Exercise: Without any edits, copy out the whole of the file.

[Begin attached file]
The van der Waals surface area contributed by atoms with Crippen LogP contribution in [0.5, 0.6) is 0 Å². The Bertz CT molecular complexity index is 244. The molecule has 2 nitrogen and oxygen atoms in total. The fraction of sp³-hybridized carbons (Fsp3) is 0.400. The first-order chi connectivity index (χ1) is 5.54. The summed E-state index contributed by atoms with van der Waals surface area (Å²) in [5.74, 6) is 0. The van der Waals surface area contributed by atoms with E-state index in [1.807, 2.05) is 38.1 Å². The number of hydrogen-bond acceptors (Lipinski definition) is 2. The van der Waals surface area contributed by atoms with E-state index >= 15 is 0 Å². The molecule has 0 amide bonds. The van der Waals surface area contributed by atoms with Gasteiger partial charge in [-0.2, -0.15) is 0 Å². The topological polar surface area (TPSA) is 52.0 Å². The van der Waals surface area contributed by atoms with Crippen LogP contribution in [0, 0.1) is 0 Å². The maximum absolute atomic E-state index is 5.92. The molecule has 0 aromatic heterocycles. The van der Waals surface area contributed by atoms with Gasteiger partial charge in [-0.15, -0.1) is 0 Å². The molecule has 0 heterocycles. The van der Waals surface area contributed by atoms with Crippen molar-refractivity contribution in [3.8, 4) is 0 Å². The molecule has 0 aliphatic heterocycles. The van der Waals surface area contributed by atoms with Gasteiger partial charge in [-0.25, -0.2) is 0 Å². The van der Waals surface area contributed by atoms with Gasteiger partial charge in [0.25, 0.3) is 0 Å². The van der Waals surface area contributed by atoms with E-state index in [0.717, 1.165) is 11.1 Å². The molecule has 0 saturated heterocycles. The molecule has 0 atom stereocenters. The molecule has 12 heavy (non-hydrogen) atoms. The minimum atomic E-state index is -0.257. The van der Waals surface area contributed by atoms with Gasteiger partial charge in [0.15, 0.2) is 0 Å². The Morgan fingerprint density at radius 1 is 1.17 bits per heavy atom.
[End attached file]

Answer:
The van der Waals surface area contributed by atoms with Crippen LogP contribution in [0.5, 0.6) is 0 Å². The Bertz CT molecular complexity index is 244. The molecule has 2 nitrogen and oxygen atoms in total. The fraction of sp³-hybridized carbons (Fsp3) is 0.400. The first-order chi connectivity index (χ1) is 5.54. The summed E-state index contributed by atoms with van der Waals surface area (Å²) in [5.74, 6) is 0. The van der Waals surface area contributed by atoms with E-state index in [1.807, 2.05) is 38.1 Å². The number of hydrogen-bond acceptors (Lipinski definition) is 2. The van der Waals surface area contributed by atoms with E-state index >= 15 is 0 Å². The molecule has 0 amide bonds. The van der Waals surface area contributed by atoms with Gasteiger partial charge in [-0.2, -0.15) is 0 Å². The topological polar surface area (TPSA) is 52.0 Å². The van der Waals surface area contributed by atoms with Crippen LogP contribution in [0, 0.1) is 0 Å². The maximum absolute atomic E-state index is 5.92. The molecule has 0 aromatic heterocycles. The van der Waals surface area contributed by atoms with Gasteiger partial charge in [-0.15, -0.1) is 0 Å². The molecule has 0 heterocycles. The van der Waals surface area contributed by atoms with Crippen molar-refractivity contribution in [3.8, 4) is 0 Å². The molecule has 0 aliphatic heterocycles. The van der Waals surface area contributed by atoms with Gasteiger partial charge in [-0.25, -0.2) is 0 Å². The van der Waals surface area contributed by atoms with Gasteiger partial charge in [0.25, 0.3) is 0 Å². The van der Waals surface area contributed by atoms with E-state index in [0.717, 1.165) is 11.1 Å². The molecule has 0 saturated heterocycles. The molecule has 0 atom stereocenters. The molecule has 12 heavy (non-hydrogen) atoms. The minimum atomic E-state index is -0.257. The van der Waals surface area contributed by atoms with Gasteiger partial charge in [0.15, 0.2) is 0 Å². The Morgan fingerprint density at radius 1 is 1.17 bits per heavy atom.